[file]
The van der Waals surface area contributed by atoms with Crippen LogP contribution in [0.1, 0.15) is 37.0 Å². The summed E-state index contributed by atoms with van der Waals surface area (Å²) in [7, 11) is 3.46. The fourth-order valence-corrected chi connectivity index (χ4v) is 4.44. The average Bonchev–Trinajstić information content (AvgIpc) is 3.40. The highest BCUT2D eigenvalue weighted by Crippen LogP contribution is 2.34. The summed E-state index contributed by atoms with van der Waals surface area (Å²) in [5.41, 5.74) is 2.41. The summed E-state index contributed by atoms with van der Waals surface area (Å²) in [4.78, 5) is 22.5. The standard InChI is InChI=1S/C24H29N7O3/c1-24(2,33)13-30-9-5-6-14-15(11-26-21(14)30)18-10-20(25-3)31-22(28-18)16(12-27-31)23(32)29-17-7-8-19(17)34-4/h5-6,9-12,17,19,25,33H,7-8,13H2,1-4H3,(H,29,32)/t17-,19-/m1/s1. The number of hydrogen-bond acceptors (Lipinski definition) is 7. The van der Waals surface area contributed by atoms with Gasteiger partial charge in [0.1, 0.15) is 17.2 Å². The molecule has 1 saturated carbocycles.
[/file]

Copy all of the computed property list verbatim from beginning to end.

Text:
The van der Waals surface area contributed by atoms with Crippen LogP contribution in [0.1, 0.15) is 37.0 Å². The summed E-state index contributed by atoms with van der Waals surface area (Å²) in [7, 11) is 3.46. The fourth-order valence-corrected chi connectivity index (χ4v) is 4.44. The average Bonchev–Trinajstić information content (AvgIpc) is 3.40. The highest BCUT2D eigenvalue weighted by Crippen LogP contribution is 2.34. The summed E-state index contributed by atoms with van der Waals surface area (Å²) in [5.41, 5.74) is 2.41. The summed E-state index contributed by atoms with van der Waals surface area (Å²) in [4.78, 5) is 22.5. The standard InChI is InChI=1S/C24H29N7O3/c1-24(2,33)13-30-9-5-6-14-15(11-26-21(14)30)18-10-20(25-3)31-22(28-18)16(12-27-31)23(32)29-17-7-8-19(17)34-4/h5-6,9-12,17,19,25,33H,7-8,13H2,1-4H3,(H,29,32)/t17-,19-/m1/s1. The number of hydrogen-bond acceptors (Lipinski definition) is 7. The van der Waals surface area contributed by atoms with Gasteiger partial charge in [0.1, 0.15) is 17.2 Å². The molecule has 1 saturated carbocycles.